Gas price hike fears

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Jersey Gas says it is holding ‘emergency discussions’ and has warned its customers that costs are likely to increase again.

The price of wholesale gas has reportedly soared by 250% since January, which has already caused some UK suppliers to collapse.

Ben Shenton, vice-chairman of Age Concern, has warned further gas-price increases could create a ‘serious’ situation for those trying to keep warm this winter.

Energy rates are not the only factor affecting the cost of living. This week the Council of Ministers unveiled its Government Plan update which, if approved, would see Islanders forced to automatically pay GST on goods worth more than £60 bought from online retailers from the start of 2023, while road fuel duty could rise by 5p per litre at the start of next year.

Meanwhile, Housing Minister Russell Labey has expressed concern over the record-high price of properties in Jersey, and announced that another ‘rent freeze’ had been agreed with social-housing provider Andium Homes.

Jo Cox, group chief executive of the Islands Energy Group – the parent company of Jersey Gas – said they had seen ‘a 90% increase in costs through the last year’.

She added: ‘Therefore [we] are in emergency discussions to review our current pricing in Jersey and across the three islands we supply as a result. These discussions are likely to result in price increases in all islands. We will inform our customers as soon as possible once we have confirmed what this will be.’

When asked what had caused the rise, Ms Cox said: ‘Energy markets are subject to a variety of complex influences and there have been a significant number of events across the world in recent times, such as Brexit, Covid, storms across America and unpredictable weather globally. It isn’t possible to pinpoint one specific thing that has caused the increase, but all these things have combined to affect supply chains, increasing the cost of many things that are crucial to the supply of gas.’

The company recently said that a 6.5% rise in gas prices imposed at the start of the pandemic was likely to remain in place for the immediate future.

Mr Shenton warned that elderly and vulnerable pensioners could struggle to pay their heating bills, and called for a comprehensive strategy to protect consumers.

He said: ‘What we are seeing in the UK is a number of suppliers going bust – if you look at global gas prices I think they [Jersey Gas] might be forced to raise prices quite considerably. Many consumers do not have a choice. If we have a harsh winter it could be quite serious for those who are unable to heat their homes properly.’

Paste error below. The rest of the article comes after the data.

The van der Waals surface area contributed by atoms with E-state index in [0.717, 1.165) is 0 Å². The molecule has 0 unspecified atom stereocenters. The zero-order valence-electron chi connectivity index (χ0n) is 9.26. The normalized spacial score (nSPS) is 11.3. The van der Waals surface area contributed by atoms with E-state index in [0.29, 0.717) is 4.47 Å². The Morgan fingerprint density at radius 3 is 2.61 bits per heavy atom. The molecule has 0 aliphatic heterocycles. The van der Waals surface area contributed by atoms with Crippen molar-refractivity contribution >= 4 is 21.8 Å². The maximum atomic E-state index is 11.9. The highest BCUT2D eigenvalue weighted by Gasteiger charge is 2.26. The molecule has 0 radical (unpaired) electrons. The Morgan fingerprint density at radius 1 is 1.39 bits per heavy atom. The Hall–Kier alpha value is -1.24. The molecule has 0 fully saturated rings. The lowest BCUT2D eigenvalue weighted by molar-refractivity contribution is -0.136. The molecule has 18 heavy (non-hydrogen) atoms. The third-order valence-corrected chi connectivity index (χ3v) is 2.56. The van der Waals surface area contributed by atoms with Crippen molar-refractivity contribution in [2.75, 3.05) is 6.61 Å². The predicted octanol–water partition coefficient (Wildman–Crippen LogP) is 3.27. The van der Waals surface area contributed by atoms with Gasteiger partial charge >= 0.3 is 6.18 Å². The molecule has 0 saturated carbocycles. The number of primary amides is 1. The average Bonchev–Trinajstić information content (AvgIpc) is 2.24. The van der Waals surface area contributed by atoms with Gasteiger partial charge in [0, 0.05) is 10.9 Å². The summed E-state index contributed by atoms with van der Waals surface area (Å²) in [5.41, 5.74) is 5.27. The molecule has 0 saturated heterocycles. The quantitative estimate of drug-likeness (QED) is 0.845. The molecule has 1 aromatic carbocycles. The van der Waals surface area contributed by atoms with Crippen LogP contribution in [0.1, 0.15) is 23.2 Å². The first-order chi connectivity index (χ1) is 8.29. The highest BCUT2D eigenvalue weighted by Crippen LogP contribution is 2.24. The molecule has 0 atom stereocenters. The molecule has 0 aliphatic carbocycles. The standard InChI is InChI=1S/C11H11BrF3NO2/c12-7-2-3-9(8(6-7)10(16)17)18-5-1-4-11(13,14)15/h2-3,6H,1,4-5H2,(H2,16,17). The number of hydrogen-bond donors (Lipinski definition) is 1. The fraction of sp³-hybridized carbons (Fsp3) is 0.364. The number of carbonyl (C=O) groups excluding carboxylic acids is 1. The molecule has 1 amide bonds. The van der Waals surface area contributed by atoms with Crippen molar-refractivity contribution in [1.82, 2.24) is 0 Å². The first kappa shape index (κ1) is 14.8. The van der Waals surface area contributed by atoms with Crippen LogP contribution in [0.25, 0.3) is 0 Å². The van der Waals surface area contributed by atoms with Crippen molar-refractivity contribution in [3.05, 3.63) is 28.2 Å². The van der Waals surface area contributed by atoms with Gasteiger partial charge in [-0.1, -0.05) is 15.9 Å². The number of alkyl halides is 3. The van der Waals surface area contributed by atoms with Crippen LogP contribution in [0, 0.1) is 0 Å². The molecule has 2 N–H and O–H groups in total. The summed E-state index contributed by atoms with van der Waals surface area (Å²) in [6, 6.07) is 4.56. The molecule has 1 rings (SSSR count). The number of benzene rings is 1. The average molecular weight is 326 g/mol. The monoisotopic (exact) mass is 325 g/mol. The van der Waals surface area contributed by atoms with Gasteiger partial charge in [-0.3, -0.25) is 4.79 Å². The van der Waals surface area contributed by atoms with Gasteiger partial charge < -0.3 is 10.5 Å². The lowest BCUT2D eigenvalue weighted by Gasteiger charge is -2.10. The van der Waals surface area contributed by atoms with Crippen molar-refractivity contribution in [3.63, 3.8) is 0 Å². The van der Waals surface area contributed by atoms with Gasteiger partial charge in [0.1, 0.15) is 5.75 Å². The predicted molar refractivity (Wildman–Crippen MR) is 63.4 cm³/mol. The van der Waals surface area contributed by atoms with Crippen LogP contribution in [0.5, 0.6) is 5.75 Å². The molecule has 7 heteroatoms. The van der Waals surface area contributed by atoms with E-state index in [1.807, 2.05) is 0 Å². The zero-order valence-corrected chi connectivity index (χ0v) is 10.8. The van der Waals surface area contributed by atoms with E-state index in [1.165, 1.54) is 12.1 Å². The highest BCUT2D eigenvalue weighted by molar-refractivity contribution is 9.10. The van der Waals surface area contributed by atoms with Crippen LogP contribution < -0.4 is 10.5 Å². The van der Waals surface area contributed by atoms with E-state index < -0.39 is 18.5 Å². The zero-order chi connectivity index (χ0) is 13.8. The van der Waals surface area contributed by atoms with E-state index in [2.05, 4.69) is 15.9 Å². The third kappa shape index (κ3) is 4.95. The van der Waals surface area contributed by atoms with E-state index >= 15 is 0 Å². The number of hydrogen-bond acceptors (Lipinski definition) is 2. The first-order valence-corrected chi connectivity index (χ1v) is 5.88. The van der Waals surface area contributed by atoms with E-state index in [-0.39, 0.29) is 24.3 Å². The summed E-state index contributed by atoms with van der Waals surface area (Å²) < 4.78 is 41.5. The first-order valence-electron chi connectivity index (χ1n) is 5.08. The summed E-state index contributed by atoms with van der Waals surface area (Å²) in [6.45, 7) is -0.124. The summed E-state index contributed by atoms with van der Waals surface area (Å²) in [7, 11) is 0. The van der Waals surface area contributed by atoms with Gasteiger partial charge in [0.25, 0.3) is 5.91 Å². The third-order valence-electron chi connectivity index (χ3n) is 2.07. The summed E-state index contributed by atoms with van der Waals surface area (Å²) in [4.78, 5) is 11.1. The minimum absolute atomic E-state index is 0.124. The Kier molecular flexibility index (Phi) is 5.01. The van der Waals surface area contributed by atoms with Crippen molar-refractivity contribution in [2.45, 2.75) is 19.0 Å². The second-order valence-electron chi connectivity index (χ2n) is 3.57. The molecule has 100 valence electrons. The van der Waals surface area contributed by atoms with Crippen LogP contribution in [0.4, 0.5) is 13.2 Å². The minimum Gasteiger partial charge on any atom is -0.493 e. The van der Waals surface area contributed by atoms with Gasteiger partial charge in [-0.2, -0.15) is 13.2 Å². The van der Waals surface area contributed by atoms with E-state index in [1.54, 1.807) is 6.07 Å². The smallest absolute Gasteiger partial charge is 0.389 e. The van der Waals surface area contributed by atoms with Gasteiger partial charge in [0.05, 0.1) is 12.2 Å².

Jersey Consumer Council chairman Carl Walker said: ‘Understandably the global market is in turmoil, and in fairness, there is not much that Jersey Gas can do about it.

‘However, we would encourage Jersey Gas to be as transparent as possible with their customers about why this is happening and what is being done to solve it – this should not be permanent if the market starts to fluctuate and prices go back down.’

He added: ‘The last thing that any Islander should be doing is turning off their heating during the winter. There must be something that can be done to help consumers ride out this storm – whether that’s in the form of government support such as an emergency heating bonus.

‘It would be a shame and embarrassing if Jersey finds itself in a situation where Islanders are having to put money before health.’

The gas price increase will be a further blow to the hospitality industry too. Restaurant owner Martin Sayers said: ‘All I can say is Jersey Gas “join the club”. All of our costs have gone through the ceiling.

‘You cannot expect the industry to keep swallowing these increases all the time. It is going to become not viable. It seems to be one thing after another – there was the pandemic, Brexit, huge unforeseen problems with the European workforce leaving Jersey and the UK which we need to replace and replace quickly. It is very worrying for Jersey.’

He added: ‘Every time we need to replace a gas unit [hob] we are replacing it with electricity but my problem is that the building can only take so much. The JEC will need to put a new feed in and they will probably charge us for that.’

Ms Cox said: ‘We understand that news of price increases for customers can cause concern, and we would like to remind our customers that they can sign up for our priority customer care service if they would like to discuss any additional support that we are able to give them. The team can be reached on 755577.’

Meanwhile, a government spokesperson said that regular conversations were being held with Jersey Gas to ‘monitor and evaluate the situation’ and that they would ‘shortly know the full impact of the global price increases on local gas prices’.

The spokesperson added: ‘Government’s priority is to ensure that vulnerable people are supported through the colder months, and to maintain a stability in our energy market. We will continue to work with Jersey Gas to ensure suitable mechanisms to help customers are in place.’

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